Carrying On: Amanda and the Pimpin’ Focus

February 15, 2019

When I was a kid, I wanted my first car to be a Ford Focus. I dreamed of whipping my cool, worldly friends around my tiny Texas town in a 4-cylinder sedan, blasting all the music that didn’t play on my parents’ favorite Christian radio station. The reason I wanted a Focus was simple: When my cousin Amanda used to come visit my family from Oklahoma, she was always driving her silver car that she had nicknamed the “Pimpin’ Focus.” I’d almost forgotten about my Focus dreams until last week, when Amanda died of cancer.


My mom is the youngest of her four siblings by a decade, which means that most of my cousins were having children of their own while I was still in diapers. Amanda was a teenager when I started kindergarten, which made her the perfect mix of young and relatable, and mature and cool.

Amanda was the first person I can remember really admiring. She used to call me “Stumpy” because I was short and round and had a tendency to get grouchy between meals. Once, when she came to visit us, I was sick with a stomach bug, and Amanda, ever the athletic trainer, had the perfect solution. She mixed orange Gatorade with just a little bit of water, and I spent the night on the couch while she and my mom watched Napoleon Dynamite together. My mom thought the movie was too inappropriate for my youthful wiles, so I pretended to be asleep. But Amanda knew that I was faking it. At one point, she caught me with my eyes open and winked. Now, when I’m hungover, I still crave orange Gatorade.

Amanda had been sick before this year, but she’d always recovered. Even though I knew for almost a month before she passed that she wasn’t going to get better this time, it didn’t stop me from hoping for a miracle. Amanda was so, so ridiculously funny. She could make anyone laugh. She could make anyone feel better. She couldn’t die before turning 35.

Before my twin brothers were born, my mom was hospitalized with pregnancy complications. Amanda and her sister, my cousin Stephanie, drove the Pimpin’ Focus down to Texas to entertain me and my sisters. They took me to get my first (and last) manicure. I chose a Kelly green shade that should be banned from nail salons forever. We went shopping for summer clothes at Old Navy. All the while, Amanda played the cool pop radio stations that my parents never let us tune into.

Eventually, though, Amanda didn’t come to visit us as much. My sisters and I proudly manned the guestbook at her wedding as she married her high school sweetheart: a tall, handsome man named Josh. I had never been to a wedding. Amanda had never looked prettier. When I found out she was pregnant with her son Jordon, I begged my mom to let me take a Greyhound bus to her baby shower. I was ten, so it was probably good that she said no. When Amanda and Josh moved to Hawaii for his job, I oohed and aahed at all of her photos of beaches and palm trees. She was far away, but I always assumed she’d come back. I always assumed she would watch me graduate from Georgetown. I assumed she’d get to see that I wasn’t so Stumpy anymore.

Amanda and Josh ended up in Seattle, Washington, where Jordon goes to a Catholic school and loves to play with his dog. In the summer of 2018, Amanda came back to Oklahoma for another cousin’s graduation. I didn’t get to see her because I had chosen to spend the summer in D.C. I know it wasn’t my fault that I missed her that last time. I know that I couldn’t predict that she would be gone by March. But I still regret it just a little bit, and I always will.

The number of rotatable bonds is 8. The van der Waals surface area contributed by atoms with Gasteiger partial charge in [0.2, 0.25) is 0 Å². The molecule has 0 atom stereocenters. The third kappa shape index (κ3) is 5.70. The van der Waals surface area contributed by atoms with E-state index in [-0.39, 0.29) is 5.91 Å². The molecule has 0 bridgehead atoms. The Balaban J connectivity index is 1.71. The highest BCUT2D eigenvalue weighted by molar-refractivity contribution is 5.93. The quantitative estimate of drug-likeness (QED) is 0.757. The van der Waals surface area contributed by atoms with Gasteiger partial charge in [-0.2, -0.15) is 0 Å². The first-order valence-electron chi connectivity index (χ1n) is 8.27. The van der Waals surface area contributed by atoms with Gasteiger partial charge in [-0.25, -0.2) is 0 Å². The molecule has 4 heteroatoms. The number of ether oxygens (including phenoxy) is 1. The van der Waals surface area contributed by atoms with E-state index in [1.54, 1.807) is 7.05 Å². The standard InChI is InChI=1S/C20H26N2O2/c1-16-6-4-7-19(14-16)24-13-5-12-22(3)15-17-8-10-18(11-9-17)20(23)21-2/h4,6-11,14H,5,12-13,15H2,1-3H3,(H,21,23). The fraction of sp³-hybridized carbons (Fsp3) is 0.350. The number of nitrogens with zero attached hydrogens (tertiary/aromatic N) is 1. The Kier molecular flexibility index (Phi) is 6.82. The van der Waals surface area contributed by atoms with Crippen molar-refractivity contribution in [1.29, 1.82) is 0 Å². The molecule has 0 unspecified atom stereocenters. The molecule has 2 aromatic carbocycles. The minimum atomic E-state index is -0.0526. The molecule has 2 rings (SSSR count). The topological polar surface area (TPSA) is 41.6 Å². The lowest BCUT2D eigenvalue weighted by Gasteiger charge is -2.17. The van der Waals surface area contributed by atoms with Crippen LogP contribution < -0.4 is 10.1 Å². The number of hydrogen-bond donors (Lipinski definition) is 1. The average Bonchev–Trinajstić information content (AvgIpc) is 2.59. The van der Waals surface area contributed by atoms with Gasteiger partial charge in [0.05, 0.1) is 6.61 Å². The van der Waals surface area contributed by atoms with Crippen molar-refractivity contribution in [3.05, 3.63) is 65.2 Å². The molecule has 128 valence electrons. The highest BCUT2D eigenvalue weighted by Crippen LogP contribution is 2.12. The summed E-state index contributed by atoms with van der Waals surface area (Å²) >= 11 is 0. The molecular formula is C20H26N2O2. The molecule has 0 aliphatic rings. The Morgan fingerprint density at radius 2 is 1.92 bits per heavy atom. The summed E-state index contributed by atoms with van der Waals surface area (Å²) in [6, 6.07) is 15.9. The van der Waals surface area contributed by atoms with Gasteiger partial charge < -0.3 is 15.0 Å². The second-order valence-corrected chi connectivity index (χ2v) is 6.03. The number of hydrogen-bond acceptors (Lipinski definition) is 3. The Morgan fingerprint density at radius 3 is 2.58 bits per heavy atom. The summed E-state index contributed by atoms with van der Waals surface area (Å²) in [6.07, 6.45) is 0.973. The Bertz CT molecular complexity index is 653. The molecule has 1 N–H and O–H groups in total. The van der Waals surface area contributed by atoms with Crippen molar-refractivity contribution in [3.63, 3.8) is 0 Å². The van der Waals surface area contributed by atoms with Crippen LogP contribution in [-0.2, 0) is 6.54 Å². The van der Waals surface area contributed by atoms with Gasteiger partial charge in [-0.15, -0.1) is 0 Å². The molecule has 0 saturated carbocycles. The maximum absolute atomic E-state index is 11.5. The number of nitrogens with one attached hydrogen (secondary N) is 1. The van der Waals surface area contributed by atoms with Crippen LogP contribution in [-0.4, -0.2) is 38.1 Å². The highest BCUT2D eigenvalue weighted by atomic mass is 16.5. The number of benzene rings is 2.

There are a million things I thought Amanda would be around for. I could’ve spent every single moment of my life talking to her, and I would still have so much to say. Life is so unpredictable and short and cruel sometimes, but we can’t sit around every moment waiting for someone we love to die. We can choose to worry constantly about whether this will be our last text message or phone call, or we can choose to focus on the moment with our full energy. Amanda always chose the latter.

There’s nothing you can say to make it better when someone dies young. Today, there is another child without his mother, a husband without his wife, parents without their daughter, an aunt without her niece. I am without the first hero I ever knew. If I started thinking about how hard the last few days of Amanda’s life were, I would probably never get out of bed again. I have to make a conscious choice with every single breath I take to remember Amanda as she was before she got sick: the loudest person in the room, the best at diffusing tension with ridiculous jokes, the proud owner of the Pimpin’ Focus.


My first car didn’t end up being a Focus. It was a $300 clunker that didn’t have air-conditioning and ended up in the junkyard shortly after I left for college, but I still have some good memories in it. The story of my first car might be the simplest example of the hardest thing to learn in life: Even the best-laid plans go awry. My childhood hero did not get to see me finish college or sign the guestbook at my wedding or come to my baby shower. My shiny, silver Focus turned out to be a rusty Mitsubishi with questionable power steering. But if I spent the rest of my life mourning my lost plans, I would miss out on a lot. Instead, I can spend my time trying to make people laugh, and I can smile at every Ford Focus that passes by.


Katherine Randolph
Katherine is the Voice's editor-in-chief. She enjoys both causing and covering mayhem, following raccoons on Instagram, and making her own scrunchies.

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